You write a lot about the importance of finding people with similar values. How can you help people define exactly what values they're looking for?
That's a really good question because what I find in working with a lot of Christians and people of faith is that they're very good at defining what they think are their spiritual values. But they define them too narrowly in religious content. I've heard Christians say, I'm looking for someone who really loves God and [for whom] God is the most important thing in his or her life, and who goes to church and is involved in service. These are all very important spiritual values. But what they omit is looking for some of the relational values and character abilities that actually make relationships work, which in my view, are also spiritual values.

Jesus said about the Pharisees, "You tithe, you do all these religious ordinances, but you ignore the weightier measures of the law, like justice and mercy and faithfulness." So I think that people should include, like Jesus did, people's relational abilities in their spiritual set of values. Can they get close? Are they trustworthy? Do they believe in freedom, or do they believe in control? Do they believe in forgiveness and reconciliation and working through problems? Or are they looking for an unrealistic Garden of Eden ideal? Do they believe in equality and respect for each other and commitment? Can they communicate? Can they talk? Can they get their heart close to another person? Those are the real fabric of God's life, but a lot of times when people are looking for "values," they get too religious and not spiritual.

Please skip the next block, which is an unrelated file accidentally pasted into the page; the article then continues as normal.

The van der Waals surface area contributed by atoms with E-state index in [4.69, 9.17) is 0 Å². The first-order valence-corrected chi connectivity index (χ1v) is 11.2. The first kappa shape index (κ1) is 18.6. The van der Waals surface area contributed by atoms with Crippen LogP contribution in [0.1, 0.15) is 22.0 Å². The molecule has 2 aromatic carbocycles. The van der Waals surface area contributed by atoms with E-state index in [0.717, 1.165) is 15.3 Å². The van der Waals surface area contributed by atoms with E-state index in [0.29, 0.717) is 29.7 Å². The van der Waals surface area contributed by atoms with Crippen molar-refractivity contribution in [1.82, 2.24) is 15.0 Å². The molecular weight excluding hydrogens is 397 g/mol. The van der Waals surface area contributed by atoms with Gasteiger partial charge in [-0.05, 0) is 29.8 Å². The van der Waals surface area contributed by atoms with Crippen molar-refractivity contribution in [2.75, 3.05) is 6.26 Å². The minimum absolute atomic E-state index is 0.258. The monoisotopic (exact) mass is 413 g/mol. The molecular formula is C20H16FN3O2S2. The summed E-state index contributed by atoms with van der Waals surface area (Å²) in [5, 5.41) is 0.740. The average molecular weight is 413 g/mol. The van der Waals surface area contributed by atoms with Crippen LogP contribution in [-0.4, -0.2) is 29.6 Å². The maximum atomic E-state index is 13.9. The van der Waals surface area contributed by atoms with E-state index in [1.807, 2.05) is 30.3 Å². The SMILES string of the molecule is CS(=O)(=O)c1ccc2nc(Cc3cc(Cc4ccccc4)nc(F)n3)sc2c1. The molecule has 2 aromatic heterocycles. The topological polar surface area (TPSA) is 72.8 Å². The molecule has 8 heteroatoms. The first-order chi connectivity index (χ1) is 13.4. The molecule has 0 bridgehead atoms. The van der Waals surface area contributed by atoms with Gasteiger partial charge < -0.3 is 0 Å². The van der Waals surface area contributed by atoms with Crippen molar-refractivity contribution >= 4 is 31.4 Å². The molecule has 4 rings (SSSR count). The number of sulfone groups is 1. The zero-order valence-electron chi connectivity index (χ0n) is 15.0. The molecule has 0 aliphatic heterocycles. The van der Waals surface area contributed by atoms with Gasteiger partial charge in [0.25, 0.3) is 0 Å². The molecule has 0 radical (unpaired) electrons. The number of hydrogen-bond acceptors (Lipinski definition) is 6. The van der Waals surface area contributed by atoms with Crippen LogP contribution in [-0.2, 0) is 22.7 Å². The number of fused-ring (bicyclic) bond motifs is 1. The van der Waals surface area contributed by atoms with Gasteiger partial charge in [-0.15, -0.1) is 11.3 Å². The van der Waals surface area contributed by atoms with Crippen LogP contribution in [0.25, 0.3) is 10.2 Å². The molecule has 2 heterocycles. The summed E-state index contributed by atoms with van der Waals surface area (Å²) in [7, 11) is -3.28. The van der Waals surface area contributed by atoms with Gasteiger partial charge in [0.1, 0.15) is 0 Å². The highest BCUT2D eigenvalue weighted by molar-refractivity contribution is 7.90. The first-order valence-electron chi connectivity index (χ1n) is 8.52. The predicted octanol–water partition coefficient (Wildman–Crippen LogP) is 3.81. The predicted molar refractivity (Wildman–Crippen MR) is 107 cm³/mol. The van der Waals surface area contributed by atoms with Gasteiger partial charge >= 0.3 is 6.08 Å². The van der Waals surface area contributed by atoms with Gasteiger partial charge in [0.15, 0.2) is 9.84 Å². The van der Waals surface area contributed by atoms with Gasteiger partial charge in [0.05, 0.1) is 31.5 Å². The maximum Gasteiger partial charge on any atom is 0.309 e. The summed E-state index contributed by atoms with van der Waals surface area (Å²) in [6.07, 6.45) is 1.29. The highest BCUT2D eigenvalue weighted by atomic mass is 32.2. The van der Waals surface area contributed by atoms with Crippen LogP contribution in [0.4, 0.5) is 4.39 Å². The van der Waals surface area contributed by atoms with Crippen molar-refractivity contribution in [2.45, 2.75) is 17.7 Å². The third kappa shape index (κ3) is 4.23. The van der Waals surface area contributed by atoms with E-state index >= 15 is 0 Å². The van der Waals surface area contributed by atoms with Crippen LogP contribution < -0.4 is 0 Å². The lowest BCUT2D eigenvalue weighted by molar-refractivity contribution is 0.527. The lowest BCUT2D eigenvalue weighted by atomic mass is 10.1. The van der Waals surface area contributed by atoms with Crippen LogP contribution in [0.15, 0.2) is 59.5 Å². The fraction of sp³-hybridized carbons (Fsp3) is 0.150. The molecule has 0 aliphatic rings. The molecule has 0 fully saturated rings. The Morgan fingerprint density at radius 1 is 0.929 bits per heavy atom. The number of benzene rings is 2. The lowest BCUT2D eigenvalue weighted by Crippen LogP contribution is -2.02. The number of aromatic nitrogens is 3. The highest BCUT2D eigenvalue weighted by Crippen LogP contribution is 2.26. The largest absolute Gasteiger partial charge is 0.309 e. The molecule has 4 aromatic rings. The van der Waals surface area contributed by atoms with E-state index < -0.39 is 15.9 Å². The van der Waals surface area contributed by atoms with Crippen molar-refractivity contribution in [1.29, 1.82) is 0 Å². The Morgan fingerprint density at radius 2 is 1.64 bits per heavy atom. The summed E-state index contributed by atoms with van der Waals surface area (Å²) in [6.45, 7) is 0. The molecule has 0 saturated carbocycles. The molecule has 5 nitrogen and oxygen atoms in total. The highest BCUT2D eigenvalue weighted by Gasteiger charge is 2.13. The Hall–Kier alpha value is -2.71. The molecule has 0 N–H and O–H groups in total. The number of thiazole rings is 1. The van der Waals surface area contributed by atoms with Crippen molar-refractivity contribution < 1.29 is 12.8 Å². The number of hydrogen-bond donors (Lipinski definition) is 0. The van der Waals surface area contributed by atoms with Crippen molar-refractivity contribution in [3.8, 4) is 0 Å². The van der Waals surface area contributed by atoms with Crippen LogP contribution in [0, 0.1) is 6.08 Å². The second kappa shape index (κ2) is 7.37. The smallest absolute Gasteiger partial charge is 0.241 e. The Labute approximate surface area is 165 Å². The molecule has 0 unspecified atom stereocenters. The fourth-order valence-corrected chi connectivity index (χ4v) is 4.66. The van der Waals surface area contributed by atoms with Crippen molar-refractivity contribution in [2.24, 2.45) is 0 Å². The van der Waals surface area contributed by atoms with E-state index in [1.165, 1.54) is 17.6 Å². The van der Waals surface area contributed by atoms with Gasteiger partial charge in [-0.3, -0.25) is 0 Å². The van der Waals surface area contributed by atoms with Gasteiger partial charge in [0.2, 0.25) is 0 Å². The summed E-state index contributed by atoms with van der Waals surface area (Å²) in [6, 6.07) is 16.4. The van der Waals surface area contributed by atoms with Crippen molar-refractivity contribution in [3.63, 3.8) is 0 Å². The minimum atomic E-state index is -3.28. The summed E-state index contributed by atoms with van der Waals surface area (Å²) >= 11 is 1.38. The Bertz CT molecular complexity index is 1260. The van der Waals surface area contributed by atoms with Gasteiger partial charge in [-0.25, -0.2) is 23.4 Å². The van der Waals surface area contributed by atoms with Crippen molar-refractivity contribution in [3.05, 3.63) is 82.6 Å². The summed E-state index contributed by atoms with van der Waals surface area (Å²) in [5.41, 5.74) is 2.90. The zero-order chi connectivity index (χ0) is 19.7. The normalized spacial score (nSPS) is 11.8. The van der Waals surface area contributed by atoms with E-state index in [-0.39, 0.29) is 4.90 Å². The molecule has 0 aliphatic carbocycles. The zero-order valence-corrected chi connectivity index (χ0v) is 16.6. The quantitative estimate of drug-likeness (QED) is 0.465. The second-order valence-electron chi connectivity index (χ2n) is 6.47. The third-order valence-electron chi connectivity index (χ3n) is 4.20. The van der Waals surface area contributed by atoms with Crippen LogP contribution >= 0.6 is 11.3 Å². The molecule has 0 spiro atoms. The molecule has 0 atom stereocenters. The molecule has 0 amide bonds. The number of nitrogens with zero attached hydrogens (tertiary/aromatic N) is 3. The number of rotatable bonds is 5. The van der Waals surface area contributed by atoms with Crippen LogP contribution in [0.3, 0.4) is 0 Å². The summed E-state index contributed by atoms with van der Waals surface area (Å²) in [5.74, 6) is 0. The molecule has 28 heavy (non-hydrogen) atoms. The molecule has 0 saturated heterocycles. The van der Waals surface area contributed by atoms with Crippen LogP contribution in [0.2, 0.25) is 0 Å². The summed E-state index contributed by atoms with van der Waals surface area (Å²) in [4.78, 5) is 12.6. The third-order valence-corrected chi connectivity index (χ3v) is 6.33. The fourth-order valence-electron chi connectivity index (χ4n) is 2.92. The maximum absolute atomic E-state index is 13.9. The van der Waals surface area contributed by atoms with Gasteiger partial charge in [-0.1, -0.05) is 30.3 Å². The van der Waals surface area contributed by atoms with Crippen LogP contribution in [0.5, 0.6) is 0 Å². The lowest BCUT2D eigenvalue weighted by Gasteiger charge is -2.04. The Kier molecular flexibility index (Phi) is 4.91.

It seems that a lot of people take "values" to mean not having sex before marriage.
Right. That's one of the problems. While I hold to that value and believe in it, sometimes that's seen as the only value that's important for single people to think about. It's so myopic. There are a lot of really chaste people who are relational nightmares.

But I think if someone walks the walk and isn't just giving lip service to their faith, then sexual integrity is something that they do practice. But it gets held up as a sort of golden calf.

Is your book geared more toward women or men?